Now know that Opuntia is good for you. There have been some studies that show that that it will lessens low density cholesterol. It  is low in calories and sodium, high in fiber and vitamin C. It also helps control blood sugar and it is rumored to reduces the effects of a hangover if eaten before drinking.


Besides avoiding the spines, which seems pretty obvious;  never eat any part of any cactus that has white sap. If the cactus you are picking has white sap, you do not have Opuntia but some other cactus.

City Foraging

So in a city foraging scenario, the Opuntia is easily found and often people will not think of harvesting it. Do not make it obvious that you are harvesting this plant. Maybe harvest  when people activity is at a low or possibly at night. It is natural for people not to look at this plant as a food source. This is mainly due to the hassle from the thorns and glochines. So this is a plus for you in that it will give you a good food source in lean times.

City Foraging Map

My advice is get a map of your local area and mark it with your cactus finds. You want a map of about 2-5 mile radius. A great place to order your maps of the area is  This is where I get our maps. A 1:24,000 scale should do, but if you can get even closer, that is better. Check your local gas stations, they often have a map that are closer in scale and easier to mark.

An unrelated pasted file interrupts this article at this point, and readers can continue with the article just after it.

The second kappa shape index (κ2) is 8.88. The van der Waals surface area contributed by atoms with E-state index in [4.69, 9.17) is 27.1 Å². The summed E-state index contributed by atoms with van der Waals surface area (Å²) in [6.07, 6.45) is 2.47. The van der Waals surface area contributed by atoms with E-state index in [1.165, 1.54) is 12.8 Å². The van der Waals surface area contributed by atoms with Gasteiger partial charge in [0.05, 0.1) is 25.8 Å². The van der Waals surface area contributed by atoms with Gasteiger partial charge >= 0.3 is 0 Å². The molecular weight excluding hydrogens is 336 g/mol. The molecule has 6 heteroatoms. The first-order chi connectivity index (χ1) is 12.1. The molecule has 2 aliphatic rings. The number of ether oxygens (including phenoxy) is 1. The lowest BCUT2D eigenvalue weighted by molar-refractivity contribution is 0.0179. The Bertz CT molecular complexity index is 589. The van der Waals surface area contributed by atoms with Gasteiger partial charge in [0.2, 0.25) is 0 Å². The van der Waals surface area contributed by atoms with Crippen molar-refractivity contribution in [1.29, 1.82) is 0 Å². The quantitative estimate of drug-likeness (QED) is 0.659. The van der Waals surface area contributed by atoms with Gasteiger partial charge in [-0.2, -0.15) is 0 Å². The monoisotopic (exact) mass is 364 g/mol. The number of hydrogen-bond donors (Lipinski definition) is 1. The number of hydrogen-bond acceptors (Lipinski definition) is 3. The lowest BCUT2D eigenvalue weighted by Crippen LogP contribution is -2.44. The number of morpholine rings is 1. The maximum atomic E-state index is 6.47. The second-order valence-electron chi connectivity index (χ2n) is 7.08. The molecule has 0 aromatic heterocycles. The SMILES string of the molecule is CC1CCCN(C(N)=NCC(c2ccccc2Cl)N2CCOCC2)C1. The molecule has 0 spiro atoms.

If you have a handheld GPS with software, you can go around your neighborhood and make waypoints to all the cactus and other edible plant sources. This way you know where they are located and when you need to harvest, you can harvest a little bit from each plant so as others do not notice that the plant is being picked. Mapping this out will help you in your harvest and also prevent you from over harvesting a food source. 

For example,  on day one you can take harvest route one that you created on your computer using your GPS software. On day two take harvest route two, again from the mapping software. Doing this will also help you so that you do not get "picked off" from other people seeing your food sources and you gathering and foraging in the city.